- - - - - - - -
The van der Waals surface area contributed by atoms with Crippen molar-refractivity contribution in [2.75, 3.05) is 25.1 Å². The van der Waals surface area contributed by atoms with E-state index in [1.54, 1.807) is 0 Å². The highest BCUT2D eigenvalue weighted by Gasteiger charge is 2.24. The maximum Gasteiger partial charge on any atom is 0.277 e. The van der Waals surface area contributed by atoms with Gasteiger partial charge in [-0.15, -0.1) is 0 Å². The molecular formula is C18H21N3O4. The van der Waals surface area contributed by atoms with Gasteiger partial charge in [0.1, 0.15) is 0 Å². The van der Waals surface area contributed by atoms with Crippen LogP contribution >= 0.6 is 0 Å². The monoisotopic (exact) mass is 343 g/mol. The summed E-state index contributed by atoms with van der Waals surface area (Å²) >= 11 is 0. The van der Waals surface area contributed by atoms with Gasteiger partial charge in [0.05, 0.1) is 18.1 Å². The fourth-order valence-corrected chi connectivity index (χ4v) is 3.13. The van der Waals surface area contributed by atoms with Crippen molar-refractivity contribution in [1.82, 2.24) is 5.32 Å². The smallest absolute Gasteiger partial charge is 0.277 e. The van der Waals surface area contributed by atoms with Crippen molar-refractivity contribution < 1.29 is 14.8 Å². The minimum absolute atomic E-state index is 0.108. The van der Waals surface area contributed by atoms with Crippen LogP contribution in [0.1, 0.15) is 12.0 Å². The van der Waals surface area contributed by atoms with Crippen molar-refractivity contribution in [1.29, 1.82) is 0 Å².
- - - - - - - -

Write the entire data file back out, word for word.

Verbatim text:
The van der Waals surface area contributed by atoms with Crippen molar-refractivity contribution in [2.75, 3.05) is 25.1 Å². The van der Waals surface area contributed by atoms with E-state index in [1.54, 1.807) is 0 Å². The highest BCUT2D eigenvalue weighted by Gasteiger charge is 2.24. The maximum Gasteiger partial charge on any atom is 0.277 e. The van der Waals surface area contributed by atoms with Gasteiger partial charge in [-0.15, -0.1) is 0 Å². The molecular formula is C18H21N3O4. The van der Waals surface area contributed by atoms with Gasteiger partial charge in [0.1, 0.15) is 0 Å². The van der Waals surface area contributed by atoms with Crippen LogP contribution >= 0.6 is 0 Å². The monoisotopic (exact) mass is 343 g/mol. The summed E-state index contributed by atoms with van der Waals surface area (Å²) >= 11 is 0. The van der Waals surface area contributed by atoms with Gasteiger partial charge in [0.05, 0.1) is 18.1 Å². The fourth-order valence-corrected chi connectivity index (χ4v) is 3.13. The van der Waals surface area contributed by atoms with Crippen molar-refractivity contribution in [1.82, 2.24) is 5.32 Å². The smallest absolute Gasteiger partial charge is 0.277 e. The van der Waals surface area contributed by atoms with Crippen molar-refractivity contribution < 1.29 is 14.8 Å². The minimum absolute atomic E-state index is 0.108. The van der Waals surface area contributed by atoms with Crippen LogP contribution in [0.1, 0.15) is 12.0 Å². The van der Waals surface area contributed by atoms with Crippen molar-refractivity contribution in [1.29, 1.82) is 0 Å².